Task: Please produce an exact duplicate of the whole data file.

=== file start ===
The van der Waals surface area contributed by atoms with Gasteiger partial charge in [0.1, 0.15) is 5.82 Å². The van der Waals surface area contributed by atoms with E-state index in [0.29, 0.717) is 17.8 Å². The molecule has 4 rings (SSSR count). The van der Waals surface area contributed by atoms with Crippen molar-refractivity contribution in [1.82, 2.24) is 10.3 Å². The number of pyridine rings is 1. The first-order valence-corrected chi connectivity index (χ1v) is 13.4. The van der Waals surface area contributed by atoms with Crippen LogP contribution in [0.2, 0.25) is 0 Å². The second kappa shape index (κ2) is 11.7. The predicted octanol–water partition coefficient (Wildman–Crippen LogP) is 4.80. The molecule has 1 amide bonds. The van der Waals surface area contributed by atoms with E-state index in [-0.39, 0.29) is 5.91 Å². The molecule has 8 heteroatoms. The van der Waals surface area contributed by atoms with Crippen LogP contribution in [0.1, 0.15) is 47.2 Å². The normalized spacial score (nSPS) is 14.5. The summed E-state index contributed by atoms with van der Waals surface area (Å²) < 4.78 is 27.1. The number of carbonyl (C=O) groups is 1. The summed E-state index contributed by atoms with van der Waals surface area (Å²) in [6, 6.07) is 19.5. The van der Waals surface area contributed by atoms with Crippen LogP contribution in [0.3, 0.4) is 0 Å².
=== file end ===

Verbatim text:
The van der Waals surface area contributed by atoms with Gasteiger partial charge in [0.1, 0.15) is 5.82 Å². The van der Waals surface area contributed by atoms with E-state index in [0.29, 0.717) is 17.8 Å². The molecule has 4 rings (SSSR count). The van der Waals surface area contributed by atoms with Crippen molar-refractivity contribution in [1.82, 2.24) is 10.3 Å². The number of pyridine rings is 1. The first-order valence-corrected chi connectivity index (χ1v) is 13.4. The van der Waals surface area contributed by atoms with Crippen LogP contribution in [0.2, 0.25) is 0 Å². The second kappa shape index (κ2) is 11.7. The predicted octanol–water partition coefficient (Wildman–Crippen LogP) is 4.80. The molecule has 1 amide bonds. The van der Waals surface area contributed by atoms with E-state index in [-0.39, 0.29) is 5.91 Å². The molecule has 8 heteroatoms. The van der Waals surface area contributed by atoms with Crippen LogP contribution in [0.1, 0.15) is 47.2 Å². The normalized spacial score (nSPS) is 14.5. The summed E-state index contributed by atoms with van der Waals surface area (Å²) < 4.78 is 27.1. The number of carbonyl (C=O) groups is 1. The summed E-state index contributed by atoms with van der Waals surface area (Å²) in [6, 6.07) is 19.5. The van der Waals surface area contributed by atoms with Crippen LogP contribution in [0.3, 0.4) is 0 Å².